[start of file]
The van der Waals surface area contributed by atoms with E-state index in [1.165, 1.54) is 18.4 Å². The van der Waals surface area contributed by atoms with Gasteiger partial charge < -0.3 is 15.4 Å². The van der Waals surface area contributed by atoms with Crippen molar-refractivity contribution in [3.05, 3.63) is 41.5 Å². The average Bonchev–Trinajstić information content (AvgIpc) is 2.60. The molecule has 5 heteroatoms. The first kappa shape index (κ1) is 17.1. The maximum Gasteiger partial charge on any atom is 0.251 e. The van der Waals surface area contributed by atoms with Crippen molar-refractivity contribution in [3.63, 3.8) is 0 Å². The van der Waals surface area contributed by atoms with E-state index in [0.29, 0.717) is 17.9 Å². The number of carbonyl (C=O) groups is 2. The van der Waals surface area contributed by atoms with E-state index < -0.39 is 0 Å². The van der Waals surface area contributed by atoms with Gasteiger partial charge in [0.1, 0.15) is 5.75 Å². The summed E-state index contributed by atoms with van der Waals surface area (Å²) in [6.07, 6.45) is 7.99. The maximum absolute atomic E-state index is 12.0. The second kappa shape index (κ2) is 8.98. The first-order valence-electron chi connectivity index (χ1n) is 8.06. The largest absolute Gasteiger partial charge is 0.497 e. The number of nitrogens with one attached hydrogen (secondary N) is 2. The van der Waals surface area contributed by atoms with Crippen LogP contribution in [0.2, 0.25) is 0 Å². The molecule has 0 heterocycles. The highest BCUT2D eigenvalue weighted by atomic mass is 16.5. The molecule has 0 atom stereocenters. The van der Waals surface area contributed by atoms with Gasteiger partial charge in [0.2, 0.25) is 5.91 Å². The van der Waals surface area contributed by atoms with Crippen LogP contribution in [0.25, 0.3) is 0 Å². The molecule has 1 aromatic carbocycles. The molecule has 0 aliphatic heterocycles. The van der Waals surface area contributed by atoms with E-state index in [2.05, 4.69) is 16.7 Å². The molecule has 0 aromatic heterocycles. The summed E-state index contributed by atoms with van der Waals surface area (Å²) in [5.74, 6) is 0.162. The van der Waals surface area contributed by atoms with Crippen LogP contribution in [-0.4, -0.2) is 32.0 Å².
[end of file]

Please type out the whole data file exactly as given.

The van der Waals surface area contributed by atoms with E-state index in [1.165, 1.54) is 18.4 Å². The van der Waals surface area contributed by atoms with Gasteiger partial charge < -0.3 is 15.4 Å². The van der Waals surface area contributed by atoms with Crippen molar-refractivity contribution in [3.05, 3.63) is 41.5 Å². The average Bonchev–Trinajstić information content (AvgIpc) is 2.60. The molecule has 5 heteroatoms. The first kappa shape index (κ1) is 17.1. The maximum Gasteiger partial charge on any atom is 0.251 e. The van der Waals surface area contributed by atoms with Crippen molar-refractivity contribution in [3.63, 3.8) is 0 Å². The van der Waals surface area contributed by atoms with E-state index in [0.29, 0.717) is 17.9 Å². The number of carbonyl (C=O) groups is 2. The van der Waals surface area contributed by atoms with E-state index < -0.39 is 0 Å². The van der Waals surface area contributed by atoms with Gasteiger partial charge in [0.1, 0.15) is 5.75 Å². The summed E-state index contributed by atoms with van der Waals surface area (Å²) in [6.07, 6.45) is 7.99. The maximum absolute atomic E-state index is 12.0. The second kappa shape index (κ2) is 8.98. The first-order valence-electron chi connectivity index (χ1n) is 8.06. The largest absolute Gasteiger partial charge is 0.497 e. The number of nitrogens with one attached hydrogen (secondary N) is 2. The van der Waals surface area contributed by atoms with Crippen LogP contribution in [0.2, 0.25) is 0 Å². The molecule has 0 heterocycles. The highest BCUT2D eigenvalue weighted by atomic mass is 16.5. The molecule has 0 atom stereocenters. The van der Waals surface area contributed by atoms with Gasteiger partial charge in [0.2, 0.25) is 5.91 Å². The van der Waals surface area contributed by atoms with Crippen LogP contribution in [0.25, 0.3) is 0 Å². The molecule has 1 aromatic carbocycles. The molecule has 0 aliphatic heterocycles. The van der Waals surface area contributed by atoms with E-state index in [2.05, 4.69) is 16.7 Å². The molecule has 0 aromatic heterocycles. The summed E-state index contributed by atoms with van der Waals surface area (Å²) in [5.74, 6) is 0.162. The van der Waals surface area contributed by atoms with Crippen LogP contribution in [-0.4, -0.2) is 32.0 Å².